Monday, May 27, 2019

1894 First Greek American Type Face

Newspapers offer an invaluable source of information for Greek American history. Atlantis (founded 1894) and the National Herald (founded 1915) were the two competing Greek language newspaper, which represented a double political dichotomy; Atlantis was Greek monarchist and US Republican, while the National Herald was  Greek Venizelist and US Democrat.

Atlantis, whose publication ended in 1972, is less known than the National Herald that continues to be in print, online, and recently digitized. The National Herald is a familiar image with its vivid Archaizing title read by grandparents and parents in the Greek American home. WPA photographer Jack Delano captured the newspaper's type face, as read by a steel worker in western Pennsylvania in 1941.

Originating in the 1930s, this Archaizing style of letters brings nationalistic associations of ancient grandeur. Although originating before its monopolization by the Metaxas dictatorship (1936-40), this font retains some unfortunate associations of militarism (and used today by the Golden Dawn Neo Nazi party). English language type face of the 1920s became equally historicist and classicizing. American print entered a golden age of Times New Roman and combatted the Victorian chaos of styles and lack of standardization.

Twenty years older than the National Herald, the type face of Atlantis is a product of the 19th century, where newspapers print occupied the same visual surface with wall advertising and posters. In addition to a strong serif, the letters have shadows that help them pop from the surface of the paper and grab your attention three-dimensionally. Like the fictive continent of Atlantis, the letter forms make one think of the extraordinary voyages of Jules Verne. Above, you see the title of the first issue of the paper, March 3, 1894. It might be the earliest example of Greek American letter press. As noted in earlier posts, a complete run of Atlantis survives in the Historical Society of Pennsylvania, where I have photographed it above.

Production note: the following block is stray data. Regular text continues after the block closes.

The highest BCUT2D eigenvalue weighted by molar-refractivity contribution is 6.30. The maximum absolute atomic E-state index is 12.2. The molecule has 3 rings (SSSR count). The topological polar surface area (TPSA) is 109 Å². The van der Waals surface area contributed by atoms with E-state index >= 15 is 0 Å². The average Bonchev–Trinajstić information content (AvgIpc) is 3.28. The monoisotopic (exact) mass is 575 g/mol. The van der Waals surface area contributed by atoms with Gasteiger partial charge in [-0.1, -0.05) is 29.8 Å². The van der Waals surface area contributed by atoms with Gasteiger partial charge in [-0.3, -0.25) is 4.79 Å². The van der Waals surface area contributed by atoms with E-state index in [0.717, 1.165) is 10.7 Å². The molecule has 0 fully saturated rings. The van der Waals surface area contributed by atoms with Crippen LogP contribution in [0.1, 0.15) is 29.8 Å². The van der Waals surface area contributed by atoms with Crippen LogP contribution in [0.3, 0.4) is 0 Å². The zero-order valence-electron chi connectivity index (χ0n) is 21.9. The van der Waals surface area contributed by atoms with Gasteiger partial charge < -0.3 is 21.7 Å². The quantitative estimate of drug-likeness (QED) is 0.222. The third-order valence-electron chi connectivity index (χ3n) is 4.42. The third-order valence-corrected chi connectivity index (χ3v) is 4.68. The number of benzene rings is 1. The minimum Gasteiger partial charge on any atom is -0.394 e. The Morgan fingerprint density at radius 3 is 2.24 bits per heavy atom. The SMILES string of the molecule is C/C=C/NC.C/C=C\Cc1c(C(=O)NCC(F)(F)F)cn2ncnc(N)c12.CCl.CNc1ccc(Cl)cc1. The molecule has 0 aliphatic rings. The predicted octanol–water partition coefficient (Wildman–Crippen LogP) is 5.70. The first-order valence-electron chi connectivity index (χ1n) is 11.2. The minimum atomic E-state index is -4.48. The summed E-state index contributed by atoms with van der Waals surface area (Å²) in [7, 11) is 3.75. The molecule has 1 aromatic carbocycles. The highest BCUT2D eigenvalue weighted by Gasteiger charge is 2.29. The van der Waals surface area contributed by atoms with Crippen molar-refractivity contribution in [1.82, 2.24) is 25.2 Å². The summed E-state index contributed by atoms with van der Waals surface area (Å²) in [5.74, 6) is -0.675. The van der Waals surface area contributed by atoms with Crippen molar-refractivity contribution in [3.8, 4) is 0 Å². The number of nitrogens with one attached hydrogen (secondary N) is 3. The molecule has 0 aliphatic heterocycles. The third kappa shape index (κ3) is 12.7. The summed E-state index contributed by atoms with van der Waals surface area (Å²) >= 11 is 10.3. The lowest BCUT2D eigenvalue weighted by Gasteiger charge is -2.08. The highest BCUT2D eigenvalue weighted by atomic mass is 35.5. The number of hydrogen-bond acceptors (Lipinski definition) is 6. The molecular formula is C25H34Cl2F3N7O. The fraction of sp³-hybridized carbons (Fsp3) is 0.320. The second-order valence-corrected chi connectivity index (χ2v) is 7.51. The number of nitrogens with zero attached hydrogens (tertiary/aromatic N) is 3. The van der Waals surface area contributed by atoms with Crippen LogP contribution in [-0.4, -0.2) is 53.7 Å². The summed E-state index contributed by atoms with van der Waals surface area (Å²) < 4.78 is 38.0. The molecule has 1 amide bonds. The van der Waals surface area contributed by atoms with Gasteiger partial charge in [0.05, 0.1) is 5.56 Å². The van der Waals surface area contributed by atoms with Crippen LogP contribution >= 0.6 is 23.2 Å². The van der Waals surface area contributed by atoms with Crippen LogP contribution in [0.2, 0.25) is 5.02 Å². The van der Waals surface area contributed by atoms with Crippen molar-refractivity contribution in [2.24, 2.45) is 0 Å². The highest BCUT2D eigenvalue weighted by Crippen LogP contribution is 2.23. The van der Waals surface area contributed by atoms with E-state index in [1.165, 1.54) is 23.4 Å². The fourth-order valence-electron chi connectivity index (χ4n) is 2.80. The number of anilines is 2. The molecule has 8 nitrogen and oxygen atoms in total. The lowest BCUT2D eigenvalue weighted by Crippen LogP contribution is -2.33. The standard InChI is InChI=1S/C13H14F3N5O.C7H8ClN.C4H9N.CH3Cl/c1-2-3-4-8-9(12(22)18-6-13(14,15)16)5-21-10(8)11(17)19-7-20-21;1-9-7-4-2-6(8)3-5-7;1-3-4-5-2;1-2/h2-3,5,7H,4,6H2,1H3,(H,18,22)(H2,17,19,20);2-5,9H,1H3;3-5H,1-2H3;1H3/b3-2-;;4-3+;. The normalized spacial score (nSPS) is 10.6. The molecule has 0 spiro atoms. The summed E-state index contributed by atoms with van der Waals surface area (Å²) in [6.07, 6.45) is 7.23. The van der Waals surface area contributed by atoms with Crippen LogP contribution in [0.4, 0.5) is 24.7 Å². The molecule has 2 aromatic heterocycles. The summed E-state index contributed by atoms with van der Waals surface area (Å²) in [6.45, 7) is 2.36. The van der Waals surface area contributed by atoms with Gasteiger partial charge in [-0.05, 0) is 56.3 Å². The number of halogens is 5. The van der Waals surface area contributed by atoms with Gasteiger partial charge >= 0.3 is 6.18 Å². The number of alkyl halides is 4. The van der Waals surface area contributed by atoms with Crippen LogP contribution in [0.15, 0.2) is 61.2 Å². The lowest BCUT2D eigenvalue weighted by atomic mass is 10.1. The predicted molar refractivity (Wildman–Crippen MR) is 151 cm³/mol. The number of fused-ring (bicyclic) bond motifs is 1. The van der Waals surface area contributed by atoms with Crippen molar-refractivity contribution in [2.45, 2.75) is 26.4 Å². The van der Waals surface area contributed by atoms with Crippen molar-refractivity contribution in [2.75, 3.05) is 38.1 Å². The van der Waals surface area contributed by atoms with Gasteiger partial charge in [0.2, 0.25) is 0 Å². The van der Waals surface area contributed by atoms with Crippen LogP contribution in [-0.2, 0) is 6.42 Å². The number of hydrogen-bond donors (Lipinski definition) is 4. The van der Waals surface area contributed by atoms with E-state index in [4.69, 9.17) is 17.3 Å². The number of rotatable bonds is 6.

Thursday, May 23, 2019

1898 Greek Human Trafficking

The first Greek newspaper in the United States was Atlantis, published in 1894. The Balch Institute (founded in 1971 to collect ethnic histories) has a continuous edition of the newspaper, now housed at the Historical Society of Pennsylvania. The newspaper came out once a week and covered Greek and American news. It included a column on diaspora news that is simply incredible, as it provides rare snippets of daily life across the early diaspora. It records, for example, an instance of Greek human trafficking. Tom Gallant once argued that Greek American history cannot really move forward unless it comes to terms with the criminal elements of its heritage. The metanarrative of the poor industrious entrepreneur that achieves success through hard work and moral behavior erases the criminal elements within the early Greek community and the marginal groups like "sailors, artisans, labourers, and prostitutes." (Gallant 2009, p. 28)

I quote here the note in Atlantis 4, no. 213 (Feb. 11, 1898) p. 7.

"New York newspapers have published extensive article on the revelations brought forth by the Department of Immigration. According to the publications, there is a Greek gang residing at 93, 95 and 97 Cherry St. who have made a deal with the mayor of Kastori who provides them with unpaid Greeks from the village. The leaders of this human trafficking gang are Kalyvas and Pantazelos. We do not know the name of the mayor of Kastori who ransoms the fields of the poor immigrants as payment."

"Αι εφημερίδες της Νέας Υόρκης εδημοσίευσαν εκτενέστατα άρθρα επί των αποκαλύψεων του τμήματος της Μεταναστεύσεως. Κατά τα δημοσιευθέντα υπάρχει συμμορία Ελλήνων ενδιαιτωμένη εις τας υπ' αριθ. 93, 95 και 97 Cherry St. οικίας  ήτις ευρίσκεται εις συνεννόησιν μετά  του δημάρχου  Καστορίου  πέμπτοντας ενταύθα Έλληνας εκμισθουμένους αντί ευτελούς  μισθού εις άλλους Έλληνας ενταύθα. Οι αρχηγοί  της ενταύθα συμμορίας μετερχομένης είδος  σωματεμπορίας ονομάζονται Καλυβάς και Πανταζέλος, αγνοείται δε το όνομα του δημάρχου Καστορίου όστις λαμβάνει υπό υποθήκην τα κτήματα των πτωχών μεταναστών επί πληρωμή."

The mentioned village Kastori is located 15 miles south of Longanikos, Laconia and was renamed Kastania in the 1920s. the 90s block of Cherry Street in New York was torn down for a modern apartment building.


Gallant, Thomas. 2009. “Tales from the Dark Side: Transnational Migration, the Underworld and the ‘Other’ Greeks of the Diaspora,” in Greek Diaspora and Migration since 1700: Society, Politics and Culture, ed. Dimitris Tziovas, , pp. 17-29, Farnham: Ashgate.

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Kostis Kourelis

Philadelphia, PA, United States